Founders, especially technical founders, often face a huge challenge when trying to explain what their startup does in simple terms. I’m really impressed that the Equals team was able to boil down the product to something so simple: spreadsheets, but with database connections and collaboration. This very simple statement hides a lot of technical complexity and what must have been a nightmare of an integration challenge.

But hiding complexity is a great idea: end users don’t want to know why their spreadsheet isn’t connecting to the Stripe data source. They just need it to function.

Quite elegant. Very well done.

This is how you chart the path to the future!

[Slide 12] A great way to map your near future. Image credits: Equals

Investors rarely care about this level of granularity in your product roadmap, but they don’t. not very curious, You know? This is a great rough overview of what you’re interested in and doesn’t get into the nuts and bolts of what the engineering team is going to build.

Although this plan is quite technical, I’m impressed by the team’s ability to resist the temptation to do too much. I have no idea what they’re going to bind Command+K to, but that doesn’t really matter: it’s a great high-level view that will allow you to have a conversation at level of the board of directors on product priorities for the next year.

I have no idea what they’re going to bind Command+K to, but it doesn’t really matter.

Equals also did something clever with the previous slide: Slide 11 shows features that have already been built, which then allows the story to flow evenly to that slide (with existing features now highlighted in gray) . This allows you to have a two-step conversation about the product: talk about everything you’ve created, then talk about everything you’re going to create and how that helps the product become more relevant to your target audience – and perhaps to expand its potential. user base as well.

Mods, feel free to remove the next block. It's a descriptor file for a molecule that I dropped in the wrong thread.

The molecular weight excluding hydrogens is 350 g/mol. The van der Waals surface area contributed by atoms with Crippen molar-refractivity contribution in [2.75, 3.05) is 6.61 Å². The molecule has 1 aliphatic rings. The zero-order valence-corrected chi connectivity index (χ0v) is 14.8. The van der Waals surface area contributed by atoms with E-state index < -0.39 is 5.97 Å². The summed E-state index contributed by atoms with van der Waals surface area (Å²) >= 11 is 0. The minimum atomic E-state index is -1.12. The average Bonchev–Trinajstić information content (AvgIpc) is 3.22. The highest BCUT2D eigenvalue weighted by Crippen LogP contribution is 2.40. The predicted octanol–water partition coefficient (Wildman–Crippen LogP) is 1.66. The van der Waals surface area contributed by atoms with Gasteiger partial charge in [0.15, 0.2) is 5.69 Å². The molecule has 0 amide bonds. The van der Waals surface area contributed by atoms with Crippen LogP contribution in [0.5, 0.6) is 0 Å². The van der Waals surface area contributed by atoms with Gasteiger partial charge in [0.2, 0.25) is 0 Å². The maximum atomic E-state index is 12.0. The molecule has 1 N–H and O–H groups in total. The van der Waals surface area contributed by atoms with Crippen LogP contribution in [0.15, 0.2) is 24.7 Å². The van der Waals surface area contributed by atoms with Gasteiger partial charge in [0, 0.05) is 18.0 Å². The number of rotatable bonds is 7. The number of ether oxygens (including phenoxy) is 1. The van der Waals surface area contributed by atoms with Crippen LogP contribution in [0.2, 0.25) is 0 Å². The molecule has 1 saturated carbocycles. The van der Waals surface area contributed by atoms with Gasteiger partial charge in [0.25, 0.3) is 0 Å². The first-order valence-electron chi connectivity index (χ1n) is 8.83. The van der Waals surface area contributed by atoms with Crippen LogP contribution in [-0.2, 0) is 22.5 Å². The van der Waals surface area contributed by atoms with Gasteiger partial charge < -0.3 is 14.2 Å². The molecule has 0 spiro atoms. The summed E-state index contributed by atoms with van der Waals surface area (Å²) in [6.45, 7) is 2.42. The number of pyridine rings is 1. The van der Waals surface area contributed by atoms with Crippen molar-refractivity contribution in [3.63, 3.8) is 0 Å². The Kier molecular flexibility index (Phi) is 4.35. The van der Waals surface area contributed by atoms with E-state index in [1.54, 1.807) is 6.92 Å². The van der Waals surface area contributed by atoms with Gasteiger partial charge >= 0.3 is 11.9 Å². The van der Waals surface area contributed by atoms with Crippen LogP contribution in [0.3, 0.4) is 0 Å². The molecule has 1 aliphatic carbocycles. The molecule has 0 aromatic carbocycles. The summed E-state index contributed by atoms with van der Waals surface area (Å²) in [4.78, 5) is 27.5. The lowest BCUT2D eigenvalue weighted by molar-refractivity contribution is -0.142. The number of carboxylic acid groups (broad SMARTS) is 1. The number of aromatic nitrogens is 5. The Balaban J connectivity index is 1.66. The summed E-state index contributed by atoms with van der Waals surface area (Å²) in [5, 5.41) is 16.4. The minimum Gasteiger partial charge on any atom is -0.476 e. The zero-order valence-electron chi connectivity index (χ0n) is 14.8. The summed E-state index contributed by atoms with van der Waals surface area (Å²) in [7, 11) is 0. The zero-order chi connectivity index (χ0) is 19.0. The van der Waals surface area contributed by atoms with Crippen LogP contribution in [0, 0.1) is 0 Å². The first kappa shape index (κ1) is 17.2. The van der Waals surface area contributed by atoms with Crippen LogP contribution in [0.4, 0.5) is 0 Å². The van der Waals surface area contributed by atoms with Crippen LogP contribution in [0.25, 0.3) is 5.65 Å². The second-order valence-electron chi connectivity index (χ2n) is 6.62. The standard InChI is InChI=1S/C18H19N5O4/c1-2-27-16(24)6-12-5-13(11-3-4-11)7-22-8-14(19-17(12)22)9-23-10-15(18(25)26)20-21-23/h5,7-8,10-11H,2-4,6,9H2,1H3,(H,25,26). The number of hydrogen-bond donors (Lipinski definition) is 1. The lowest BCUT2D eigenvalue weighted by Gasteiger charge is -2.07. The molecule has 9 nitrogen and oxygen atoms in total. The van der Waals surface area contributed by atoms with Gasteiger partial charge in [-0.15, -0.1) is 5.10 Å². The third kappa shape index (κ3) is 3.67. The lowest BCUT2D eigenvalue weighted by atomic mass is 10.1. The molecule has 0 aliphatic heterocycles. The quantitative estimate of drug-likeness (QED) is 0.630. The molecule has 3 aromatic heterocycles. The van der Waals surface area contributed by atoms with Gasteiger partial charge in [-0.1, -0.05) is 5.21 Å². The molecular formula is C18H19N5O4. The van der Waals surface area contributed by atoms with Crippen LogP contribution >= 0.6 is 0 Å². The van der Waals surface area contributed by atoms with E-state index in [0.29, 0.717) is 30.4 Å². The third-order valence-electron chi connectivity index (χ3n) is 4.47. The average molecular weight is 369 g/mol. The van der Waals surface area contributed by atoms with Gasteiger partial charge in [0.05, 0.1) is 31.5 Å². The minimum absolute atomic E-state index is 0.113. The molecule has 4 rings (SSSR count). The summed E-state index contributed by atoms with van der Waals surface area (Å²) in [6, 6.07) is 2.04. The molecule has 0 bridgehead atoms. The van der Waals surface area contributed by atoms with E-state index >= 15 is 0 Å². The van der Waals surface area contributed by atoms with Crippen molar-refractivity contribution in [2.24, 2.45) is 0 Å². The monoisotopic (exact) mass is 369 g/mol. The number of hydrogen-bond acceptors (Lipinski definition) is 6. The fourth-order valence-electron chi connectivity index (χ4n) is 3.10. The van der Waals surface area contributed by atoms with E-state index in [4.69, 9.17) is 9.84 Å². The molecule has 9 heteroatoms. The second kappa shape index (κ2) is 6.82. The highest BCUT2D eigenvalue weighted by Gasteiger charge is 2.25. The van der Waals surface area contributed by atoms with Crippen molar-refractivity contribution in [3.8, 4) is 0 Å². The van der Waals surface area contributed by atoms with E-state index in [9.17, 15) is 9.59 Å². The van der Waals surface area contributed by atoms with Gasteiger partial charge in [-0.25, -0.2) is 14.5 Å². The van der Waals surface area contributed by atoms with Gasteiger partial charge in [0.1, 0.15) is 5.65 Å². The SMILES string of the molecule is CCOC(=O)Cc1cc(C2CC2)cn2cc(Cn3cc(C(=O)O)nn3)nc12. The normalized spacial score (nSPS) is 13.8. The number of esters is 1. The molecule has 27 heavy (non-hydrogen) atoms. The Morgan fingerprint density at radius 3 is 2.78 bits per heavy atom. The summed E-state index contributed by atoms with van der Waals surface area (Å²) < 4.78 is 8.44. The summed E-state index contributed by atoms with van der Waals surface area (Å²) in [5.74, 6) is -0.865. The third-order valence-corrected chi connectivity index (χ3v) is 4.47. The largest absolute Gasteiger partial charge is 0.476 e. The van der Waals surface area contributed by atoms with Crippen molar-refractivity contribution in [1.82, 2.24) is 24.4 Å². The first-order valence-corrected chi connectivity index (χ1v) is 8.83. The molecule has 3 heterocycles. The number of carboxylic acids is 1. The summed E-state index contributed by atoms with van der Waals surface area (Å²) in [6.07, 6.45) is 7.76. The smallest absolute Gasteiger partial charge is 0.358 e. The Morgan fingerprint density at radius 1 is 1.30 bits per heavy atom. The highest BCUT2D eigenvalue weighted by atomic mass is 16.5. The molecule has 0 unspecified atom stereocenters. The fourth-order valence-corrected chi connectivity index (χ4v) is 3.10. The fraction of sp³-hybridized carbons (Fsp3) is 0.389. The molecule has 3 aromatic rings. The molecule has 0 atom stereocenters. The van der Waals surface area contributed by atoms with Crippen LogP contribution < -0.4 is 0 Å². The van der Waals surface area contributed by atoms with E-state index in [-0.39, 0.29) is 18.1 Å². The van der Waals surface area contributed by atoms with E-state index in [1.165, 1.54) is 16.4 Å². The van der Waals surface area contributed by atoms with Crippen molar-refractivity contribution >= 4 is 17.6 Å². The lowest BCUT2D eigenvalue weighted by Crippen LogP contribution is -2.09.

As a startup, you can learn from this slide that you should not spend too much time on your product. These two slides are a great example of how you can get around this problem with finesse.

In the remainder of this teardown, we’ll look at three things Equals could have improved or done differently, as well as its full pitch deck!

Three things that could be improved

There’s more than just rainbows and unicorns in the Equals deck. . .

Pay attention to your audience

A fairly common problem with pitch decks is that it’s sometimes unclear whether the founders understand who they’re pitching to. Check out this testimonial slide:

[Slide 8] Yeah, but do investors care? Image credits: Equals

I have no doubt that this is a powerful slide to use in company sales operations when speaking to new clients. But I’m not sure how effective it is as an investment pitch.

I can see several problems here:

  • I don’t know what these logos are. Okay, I recognized Notion, but I have no idea what Levity is or does, and I don’t recognize the V logo. That means two of the three logos on this slide don’t help me to convince me to invest. So why use them?
  • Two quotes and a bunch of unaccredited statements don’t really make for a particularly strong set of testimony.
  • In the final testimony, the phrase “I don’t think this will come to fruition anytime soon” can easily be misinterpreted. I assume the person meant that their product is here to stay, but that’s not 100% clear in the quote.